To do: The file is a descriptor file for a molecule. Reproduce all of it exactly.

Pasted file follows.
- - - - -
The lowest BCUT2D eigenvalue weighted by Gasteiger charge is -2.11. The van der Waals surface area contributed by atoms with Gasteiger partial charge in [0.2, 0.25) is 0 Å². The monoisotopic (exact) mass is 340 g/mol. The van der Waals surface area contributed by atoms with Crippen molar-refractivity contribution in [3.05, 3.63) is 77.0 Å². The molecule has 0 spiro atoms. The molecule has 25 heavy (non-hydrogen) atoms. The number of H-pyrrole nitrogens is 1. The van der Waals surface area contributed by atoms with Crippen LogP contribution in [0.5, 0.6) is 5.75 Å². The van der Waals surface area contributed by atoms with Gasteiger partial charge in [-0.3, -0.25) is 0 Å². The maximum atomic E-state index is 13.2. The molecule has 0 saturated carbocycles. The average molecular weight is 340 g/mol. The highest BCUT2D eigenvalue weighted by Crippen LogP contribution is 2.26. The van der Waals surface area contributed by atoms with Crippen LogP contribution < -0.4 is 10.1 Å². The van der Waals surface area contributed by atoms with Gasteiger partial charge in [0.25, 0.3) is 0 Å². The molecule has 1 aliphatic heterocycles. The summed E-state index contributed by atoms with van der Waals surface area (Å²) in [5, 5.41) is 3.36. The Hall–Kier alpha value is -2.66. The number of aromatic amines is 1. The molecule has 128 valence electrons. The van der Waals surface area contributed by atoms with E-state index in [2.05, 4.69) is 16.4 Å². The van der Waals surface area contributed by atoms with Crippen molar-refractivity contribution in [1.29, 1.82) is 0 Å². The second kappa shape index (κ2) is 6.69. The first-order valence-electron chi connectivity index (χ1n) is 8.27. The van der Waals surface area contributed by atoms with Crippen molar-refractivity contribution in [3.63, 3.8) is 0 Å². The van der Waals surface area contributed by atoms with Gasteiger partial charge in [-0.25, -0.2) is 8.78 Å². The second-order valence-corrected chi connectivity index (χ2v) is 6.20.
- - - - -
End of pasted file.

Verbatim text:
The lowest BCUT2D eigenvalue weighted by Gasteiger charge is -2.11. The van der Waals surface area contributed by atoms with Gasteiger partial charge in [0.2, 0.25) is 0 Å². The monoisotopic (exact) mass is 340 g/mol. The van der Waals surface area contributed by atoms with Crippen molar-refractivity contribution in [3.05, 3.63) is 77.0 Å². The molecule has 0 spiro atoms. The molecule has 25 heavy (non-hydrogen) atoms. The number of H-pyrrole nitrogens is 1. The van der Waals surface area contributed by atoms with Crippen LogP contribution in [0.5, 0.6) is 5.75 Å². The van der Waals surface area contributed by atoms with Gasteiger partial charge in [-0.3, -0.25) is 0 Å². The maximum atomic E-state index is 13.2. The molecule has 0 saturated carbocycles. The average molecular weight is 340 g/mol. The highest BCUT2D eigenvalue weighted by Crippen LogP contribution is 2.26. The van der Waals surface area contributed by atoms with Crippen LogP contribution < -0.4 is 10.1 Å². The van der Waals surface area contributed by atoms with Gasteiger partial charge in [0.25, 0.3) is 0 Å². The molecule has 1 aliphatic heterocycles. The summed E-state index contributed by atoms with van der Waals surface area (Å²) in [5, 5.41) is 3.36. The Hall–Kier alpha value is -2.66. The number of aromatic amines is 1. The molecule has 128 valence electrons. The van der Waals surface area contributed by atoms with E-state index in [2.05, 4.69) is 16.4 Å². The van der Waals surface area contributed by atoms with Crippen molar-refractivity contribution in [1.29, 1.82) is 0 Å². The second kappa shape index (κ2) is 6.69. The first-order valence-electron chi connectivity index (χ1n) is 8.27. The van der Waals surface area contributed by atoms with Crippen molar-refractivity contribution in [3.63, 3.8) is 0 Å². The van der Waals surface area contributed by atoms with Gasteiger partial charge in [-0.25, -0.2) is 8.78 Å². The second-order valence-corrected chi connectivity index (χ2v) is 6.20.